Ihedigbo started all 16 games in Baltimore under new Lions defensive coordinator Teryl Austin last season, and he responded with his best season. I recently covered his potential as a Lion here.
Lewis fits under the "reclamation project" header. The former Kansas City Chief was once a solid starter, but injuries have slowed him. Adam Teicher of ESPN offered a nice report of Lewis' breakdown.
If he should somehow sign in Detroit, Lewis would likely start behind both reserves, Don Carey and Isa Abdul Quddus, on the safety depth chart. Still, he's just 26 and could rediscover his competent old self if healthy and motivated by a one-year deal.
As for how the Tate signing impacts the upcoming draft, the dire need to get a wide receiver is now mitigated. It's still a big need, but Tate's versatility really becomes a major asset here.
The Lions can keep their options open for either a downfield threat or a primary slot receiver, as Tate has proven he can adeptly handle either role. This eases the pressure to force a fit at No. 10 overall.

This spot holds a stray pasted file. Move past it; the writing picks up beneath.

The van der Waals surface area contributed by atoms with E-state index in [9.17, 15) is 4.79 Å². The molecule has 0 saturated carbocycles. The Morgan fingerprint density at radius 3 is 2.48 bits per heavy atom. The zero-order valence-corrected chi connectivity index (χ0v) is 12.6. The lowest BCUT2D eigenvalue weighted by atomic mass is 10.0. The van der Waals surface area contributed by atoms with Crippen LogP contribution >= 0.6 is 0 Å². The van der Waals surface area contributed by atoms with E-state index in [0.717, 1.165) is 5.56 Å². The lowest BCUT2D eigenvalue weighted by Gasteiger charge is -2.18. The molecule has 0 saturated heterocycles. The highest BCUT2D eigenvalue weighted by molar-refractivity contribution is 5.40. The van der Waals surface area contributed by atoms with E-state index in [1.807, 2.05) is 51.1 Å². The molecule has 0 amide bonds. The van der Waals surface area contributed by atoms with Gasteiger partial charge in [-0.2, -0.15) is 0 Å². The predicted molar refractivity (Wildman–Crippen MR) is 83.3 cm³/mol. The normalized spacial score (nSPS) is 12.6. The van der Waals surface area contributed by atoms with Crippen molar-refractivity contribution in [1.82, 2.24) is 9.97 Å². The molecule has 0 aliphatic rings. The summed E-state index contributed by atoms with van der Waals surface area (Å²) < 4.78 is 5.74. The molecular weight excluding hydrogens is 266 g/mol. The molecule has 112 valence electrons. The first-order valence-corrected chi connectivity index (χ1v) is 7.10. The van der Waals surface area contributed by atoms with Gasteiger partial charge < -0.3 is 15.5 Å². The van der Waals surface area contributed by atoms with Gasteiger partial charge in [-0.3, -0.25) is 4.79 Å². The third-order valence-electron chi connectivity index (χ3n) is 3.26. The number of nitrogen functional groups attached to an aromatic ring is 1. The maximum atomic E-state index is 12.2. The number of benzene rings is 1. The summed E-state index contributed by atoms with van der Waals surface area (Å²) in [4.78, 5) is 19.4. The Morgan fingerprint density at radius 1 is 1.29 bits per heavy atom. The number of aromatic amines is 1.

In addition, the freakish depth at the wideout spot gives the Lions even more options. As Bleacher Report's own Matt Miller notes:
The deepest wide receiver class I've ever seen comes into the NFL this year. Headlined by Sammy Watkins, this crew has a crazy 11 players ranked with at least a second-round grade. You won't see that happen very often.
While Mike Evans has to remain an option in the first round, the Tate signing allows the Lions to more strongly consider other options. With talents like Jarvis Landry, Kelvin Benjamin and Jordan Matthews all potentially available for Detroit in the second round, Detroit might very well opt to fill another role in the first.
Adding Ogletree likely precludes the Lions from taking a wide receiver later in the draft. Between him, Jeremy Ross and last year's sixth-rounder Corey Fuller, the final reserve/developmental spots are already capably filled.
That increases the likelihood of drafting a kicker, another hole the Lions must fill. It also makes it that much easier for general manager Martin Mayhew to stick to his mantra of "best player available" with each pick.